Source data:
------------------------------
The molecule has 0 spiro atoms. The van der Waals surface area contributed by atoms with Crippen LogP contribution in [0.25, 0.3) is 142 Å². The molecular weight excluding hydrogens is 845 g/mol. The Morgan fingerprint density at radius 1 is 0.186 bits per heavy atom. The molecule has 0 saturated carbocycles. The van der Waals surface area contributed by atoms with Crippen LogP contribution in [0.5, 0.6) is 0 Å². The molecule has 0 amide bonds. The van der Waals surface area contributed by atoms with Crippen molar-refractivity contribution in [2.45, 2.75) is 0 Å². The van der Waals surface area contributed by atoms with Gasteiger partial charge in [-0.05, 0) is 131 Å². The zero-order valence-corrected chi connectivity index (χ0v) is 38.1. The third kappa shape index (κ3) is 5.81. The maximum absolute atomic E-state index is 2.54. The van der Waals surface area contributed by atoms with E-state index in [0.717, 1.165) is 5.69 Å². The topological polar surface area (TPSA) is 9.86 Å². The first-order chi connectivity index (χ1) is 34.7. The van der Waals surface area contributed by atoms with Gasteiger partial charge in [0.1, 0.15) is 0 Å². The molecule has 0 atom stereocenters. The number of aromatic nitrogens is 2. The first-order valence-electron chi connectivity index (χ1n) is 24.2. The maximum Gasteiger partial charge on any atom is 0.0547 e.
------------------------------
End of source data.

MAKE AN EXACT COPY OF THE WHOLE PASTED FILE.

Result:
The molecule has 0 spiro atoms. The van der Waals surface area contributed by atoms with Crippen LogP contribution in [0.25, 0.3) is 142 Å². The molecular weight excluding hydrogens is 845 g/mol. The Morgan fingerprint density at radius 1 is 0.186 bits per heavy atom. The molecule has 0 saturated carbocycles. The van der Waals surface area contributed by atoms with Crippen LogP contribution in [0.5, 0.6) is 0 Å². The molecule has 0 amide bonds. The van der Waals surface area contributed by atoms with Crippen molar-refractivity contribution in [2.45, 2.75) is 0 Å². The van der Waals surface area contributed by atoms with Gasteiger partial charge in [-0.05, 0) is 131 Å². The zero-order valence-corrected chi connectivity index (χ0v) is 38.1. The third kappa shape index (κ3) is 5.81. The maximum absolute atomic E-state index is 2.54. The van der Waals surface area contributed by atoms with E-state index in [0.717, 1.165) is 5.69 Å². The topological polar surface area (TPSA) is 9.86 Å². The first-order chi connectivity index (χ1) is 34.7. The van der Waals surface area contributed by atoms with Gasteiger partial charge in [0.1, 0.15) is 0 Å². The molecule has 0 atom stereocenters. The number of aromatic nitrogens is 2. The first-order valence-electron chi connectivity index (χ1n) is 24.2. The maximum Gasteiger partial charge on any atom is 0.0547 e.